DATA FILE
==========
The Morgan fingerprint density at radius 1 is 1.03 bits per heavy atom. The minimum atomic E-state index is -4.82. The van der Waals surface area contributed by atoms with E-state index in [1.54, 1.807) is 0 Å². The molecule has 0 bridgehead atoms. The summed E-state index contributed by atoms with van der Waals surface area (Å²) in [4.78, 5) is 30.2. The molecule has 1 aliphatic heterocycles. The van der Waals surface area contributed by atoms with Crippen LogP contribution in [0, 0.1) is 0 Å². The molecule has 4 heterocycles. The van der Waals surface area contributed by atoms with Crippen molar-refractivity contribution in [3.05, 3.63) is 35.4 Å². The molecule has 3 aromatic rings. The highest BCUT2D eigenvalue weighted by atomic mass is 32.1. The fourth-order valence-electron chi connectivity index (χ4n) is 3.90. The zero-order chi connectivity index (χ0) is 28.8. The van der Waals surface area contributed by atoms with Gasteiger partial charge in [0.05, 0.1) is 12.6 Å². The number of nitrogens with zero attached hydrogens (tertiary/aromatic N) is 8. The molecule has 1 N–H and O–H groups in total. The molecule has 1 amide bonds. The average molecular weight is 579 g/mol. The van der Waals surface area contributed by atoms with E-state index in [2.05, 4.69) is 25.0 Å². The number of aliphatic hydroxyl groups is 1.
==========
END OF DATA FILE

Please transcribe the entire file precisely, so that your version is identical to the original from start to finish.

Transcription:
The Morgan fingerprint density at radius 1 is 1.03 bits per heavy atom. The minimum atomic E-state index is -4.82. The van der Waals surface area contributed by atoms with E-state index in [1.54, 1.807) is 0 Å². The molecule has 0 bridgehead atoms. The summed E-state index contributed by atoms with van der Waals surface area (Å²) in [4.78, 5) is 30.2. The molecule has 1 aliphatic heterocycles. The van der Waals surface area contributed by atoms with Crippen LogP contribution in [0, 0.1) is 0 Å². The molecule has 4 heterocycles. The van der Waals surface area contributed by atoms with Crippen molar-refractivity contribution in [3.05, 3.63) is 35.4 Å². The molecule has 3 aromatic rings. The highest BCUT2D eigenvalue weighted by atomic mass is 32.1. The fourth-order valence-electron chi connectivity index (χ4n) is 3.90. The zero-order chi connectivity index (χ0) is 28.8. The van der Waals surface area contributed by atoms with Gasteiger partial charge in [0.05, 0.1) is 12.6 Å². The number of nitrogens with zero attached hydrogens (tertiary/aromatic N) is 8. The molecule has 1 N–H and O–H groups in total. The molecule has 1 amide bonds. The average molecular weight is 579 g/mol. The van der Waals surface area contributed by atoms with E-state index in [2.05, 4.69) is 25.0 Å². The number of aliphatic hydroxyl groups is 1.